Gobert's huge contract, flawed game is poor fit for Bulls
A clear trend has developed when it comes to big men and the NBA playoffs.
Starting in the Finals is Boston's Robert Williams, the No. 28 overall draft pick in 2018, and Golden State's Kevon Looney, the 30th pick in 2015.
Drop back to the conference finals and add Miami's Bam Adebayo and Dallas' Dwight Powell, both mid-first round picks. Centers were the top two vote-getters for MVP, but neither Nikola Jokic or Joel Embiid made it past the second round.
The point is, while interior defense is important and physicality is important, the NBA is still a shooter's league. That's relevant when examining rumors of the Bulls trading for Utah center Rudy Gobert.
Gobert's resume speaks for itself: He's a three-time defensive player of the year and three-time all-star. But he's not the piece that will lead the Bulls to a championship.
Gobert to the Bulls makes no sense and the rumors may just be wishful thinking on somebody's part -- probably Utah's -- because the 7-foot-1 native of France is maxed out. He's owed $38.2 million next year and tops off at $46.7 million in 2025-26.
That's roughly the same-sized contract Zach LaVine would get if the Bulls paid him the max. An NBA team should expect a player making that much money to lead it to the Finals, and neither Gobert nor LaVine has shown much promise in that department so far.
Utah's first-round playoff loss to Dallas put many of the concerns with Gobert on display. He has a hard time guarding anyone outside the paint, so teams often sent everyone to the 3-point line. That would force Gobert to the perimeter to challenge long-range shots, leaving him vulnerable to getting beat on the dribble and unable to protect the basket.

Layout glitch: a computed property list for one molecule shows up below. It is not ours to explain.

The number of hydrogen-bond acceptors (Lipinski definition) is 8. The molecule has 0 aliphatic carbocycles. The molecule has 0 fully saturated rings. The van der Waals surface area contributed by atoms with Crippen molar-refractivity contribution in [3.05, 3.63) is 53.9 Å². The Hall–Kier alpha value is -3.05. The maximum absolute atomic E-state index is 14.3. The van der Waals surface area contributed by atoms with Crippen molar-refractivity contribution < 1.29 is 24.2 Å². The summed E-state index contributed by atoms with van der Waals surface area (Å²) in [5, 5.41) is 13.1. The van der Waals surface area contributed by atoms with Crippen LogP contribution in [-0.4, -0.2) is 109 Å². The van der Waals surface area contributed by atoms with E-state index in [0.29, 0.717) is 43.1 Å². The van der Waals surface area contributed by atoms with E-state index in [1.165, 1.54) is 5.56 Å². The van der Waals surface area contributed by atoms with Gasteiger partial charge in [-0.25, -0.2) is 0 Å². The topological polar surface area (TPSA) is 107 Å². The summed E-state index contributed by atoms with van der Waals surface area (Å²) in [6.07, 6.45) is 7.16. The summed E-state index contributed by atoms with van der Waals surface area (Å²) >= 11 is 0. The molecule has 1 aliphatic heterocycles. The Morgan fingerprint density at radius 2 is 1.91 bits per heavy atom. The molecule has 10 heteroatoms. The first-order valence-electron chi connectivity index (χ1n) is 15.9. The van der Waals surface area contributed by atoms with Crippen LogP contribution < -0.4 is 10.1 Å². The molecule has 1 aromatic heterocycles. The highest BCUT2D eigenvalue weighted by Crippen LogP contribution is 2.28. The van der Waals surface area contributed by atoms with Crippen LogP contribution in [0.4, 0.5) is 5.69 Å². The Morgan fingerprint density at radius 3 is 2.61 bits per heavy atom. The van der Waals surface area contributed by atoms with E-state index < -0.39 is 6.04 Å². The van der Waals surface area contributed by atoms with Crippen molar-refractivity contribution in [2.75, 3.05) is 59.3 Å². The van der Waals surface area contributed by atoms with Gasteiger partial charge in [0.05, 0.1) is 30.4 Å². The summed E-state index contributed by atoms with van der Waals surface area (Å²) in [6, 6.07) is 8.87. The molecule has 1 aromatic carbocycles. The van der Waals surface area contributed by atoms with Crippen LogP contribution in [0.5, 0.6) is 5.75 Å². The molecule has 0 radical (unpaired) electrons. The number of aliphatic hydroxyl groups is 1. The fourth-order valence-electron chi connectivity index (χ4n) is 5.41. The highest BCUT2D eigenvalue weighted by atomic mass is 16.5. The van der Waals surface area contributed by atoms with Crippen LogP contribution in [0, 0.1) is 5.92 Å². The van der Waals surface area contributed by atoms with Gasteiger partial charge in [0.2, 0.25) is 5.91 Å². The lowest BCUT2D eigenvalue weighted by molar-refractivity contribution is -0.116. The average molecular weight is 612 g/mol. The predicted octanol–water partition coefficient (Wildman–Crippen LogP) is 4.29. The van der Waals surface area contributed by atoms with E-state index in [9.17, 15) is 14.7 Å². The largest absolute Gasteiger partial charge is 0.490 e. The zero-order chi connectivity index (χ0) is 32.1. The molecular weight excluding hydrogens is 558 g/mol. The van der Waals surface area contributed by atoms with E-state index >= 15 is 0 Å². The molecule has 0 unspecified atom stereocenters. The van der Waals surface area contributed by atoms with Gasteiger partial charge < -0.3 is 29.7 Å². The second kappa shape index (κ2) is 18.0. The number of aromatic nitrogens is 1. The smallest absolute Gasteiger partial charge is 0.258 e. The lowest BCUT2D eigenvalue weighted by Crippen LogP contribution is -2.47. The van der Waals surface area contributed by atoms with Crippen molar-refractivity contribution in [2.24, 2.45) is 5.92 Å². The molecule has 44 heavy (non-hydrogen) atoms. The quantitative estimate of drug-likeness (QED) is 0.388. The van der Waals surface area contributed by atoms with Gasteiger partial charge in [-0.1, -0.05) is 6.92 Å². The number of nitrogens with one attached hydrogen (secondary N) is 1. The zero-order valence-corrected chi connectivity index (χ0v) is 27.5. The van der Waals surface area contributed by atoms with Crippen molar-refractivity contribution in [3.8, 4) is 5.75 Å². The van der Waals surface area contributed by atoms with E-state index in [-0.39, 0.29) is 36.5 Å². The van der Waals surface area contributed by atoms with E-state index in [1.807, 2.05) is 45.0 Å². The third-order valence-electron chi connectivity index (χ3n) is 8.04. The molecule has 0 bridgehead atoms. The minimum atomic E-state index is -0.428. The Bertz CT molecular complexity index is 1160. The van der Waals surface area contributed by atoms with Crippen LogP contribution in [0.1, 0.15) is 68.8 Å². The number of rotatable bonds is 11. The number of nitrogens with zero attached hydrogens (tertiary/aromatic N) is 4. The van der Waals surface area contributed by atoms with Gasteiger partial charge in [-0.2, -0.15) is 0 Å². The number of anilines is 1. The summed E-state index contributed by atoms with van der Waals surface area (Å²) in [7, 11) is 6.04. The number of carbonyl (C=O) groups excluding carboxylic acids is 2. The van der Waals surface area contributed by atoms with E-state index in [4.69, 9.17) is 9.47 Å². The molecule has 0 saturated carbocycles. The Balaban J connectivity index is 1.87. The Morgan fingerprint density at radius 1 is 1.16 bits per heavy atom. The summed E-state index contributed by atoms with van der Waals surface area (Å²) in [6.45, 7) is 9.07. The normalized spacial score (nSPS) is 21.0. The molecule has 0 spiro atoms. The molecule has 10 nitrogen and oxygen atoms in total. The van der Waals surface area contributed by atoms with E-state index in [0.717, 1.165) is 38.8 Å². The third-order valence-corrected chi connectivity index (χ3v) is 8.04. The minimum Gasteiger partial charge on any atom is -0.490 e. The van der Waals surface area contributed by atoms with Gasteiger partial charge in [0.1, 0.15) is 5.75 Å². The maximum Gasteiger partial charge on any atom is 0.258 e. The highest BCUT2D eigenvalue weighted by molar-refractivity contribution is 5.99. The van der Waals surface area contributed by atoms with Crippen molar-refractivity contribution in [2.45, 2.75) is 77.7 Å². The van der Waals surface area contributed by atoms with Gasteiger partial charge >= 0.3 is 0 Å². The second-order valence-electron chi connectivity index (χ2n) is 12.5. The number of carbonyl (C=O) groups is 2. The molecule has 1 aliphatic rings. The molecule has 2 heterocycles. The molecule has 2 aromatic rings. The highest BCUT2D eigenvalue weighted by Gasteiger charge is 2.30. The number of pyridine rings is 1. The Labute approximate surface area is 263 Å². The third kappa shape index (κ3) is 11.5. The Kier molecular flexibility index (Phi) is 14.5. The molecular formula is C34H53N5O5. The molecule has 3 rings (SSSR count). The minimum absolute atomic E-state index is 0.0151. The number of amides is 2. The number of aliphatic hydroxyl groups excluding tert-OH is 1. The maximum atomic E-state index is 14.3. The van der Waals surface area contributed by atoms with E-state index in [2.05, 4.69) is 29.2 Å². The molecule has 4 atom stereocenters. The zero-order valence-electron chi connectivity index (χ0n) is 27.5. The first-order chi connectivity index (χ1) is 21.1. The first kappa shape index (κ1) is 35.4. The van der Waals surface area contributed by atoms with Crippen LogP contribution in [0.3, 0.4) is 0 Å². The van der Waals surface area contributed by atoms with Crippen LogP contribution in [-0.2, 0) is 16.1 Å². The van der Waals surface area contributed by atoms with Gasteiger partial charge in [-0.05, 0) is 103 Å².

Then he's not a great free-throw shooter (career 60.4% in the playoffs) and he doesn't finish well in traffic because he can get knocked off balance so easily.
The Jazz had plenty of other issues in that series, mainly the supporting cast. Utah missed Joe Ingles, who tore his ACL earlier in the season; Royce O'Neal didn't contribute much and Mike Conley is slowing down at 34.
Utah could probably stay competitive with Donovan Mitchell and Gobert as the main guys. But it's tough to change out the supporting cast with so many big contracts on the payroll.
Arturas Karnisovas has his work cut out trying to push the Bulls to the next level, because he's had to make up for so many past mistakes. An ironic part of the Bulls' rebuild is they were ahead of the NBA trend back in 2017-18 with three perimiter-shooting big men in Lauri Markkanen, Bobby Portis and Nikola Mirotic.
The Bulls traded all three without getting much in return. Rather than try to build off the 14-7 stretch that group helped create, they shut it down in order to get a higher draft pick.
There's no obvious move that will make the Bulls a Finals contender. They need to improve the interior defense and center Nikola Vucevic is heading into the last year of his contract, so they'll be able to take a new direction with the center position. A good place to start would be with the No. 18 pick in the June 23 NBA Draft, if any Looney or Williams prototypes are available.
But adding a flawed player on a huge contract when LaVine is already a free agent is not the move. Neither is trading Patrick Williams for a player like Gobert. There's no guarantee Williams will be a star, but his unknown potential is the Bulls' best hope right now.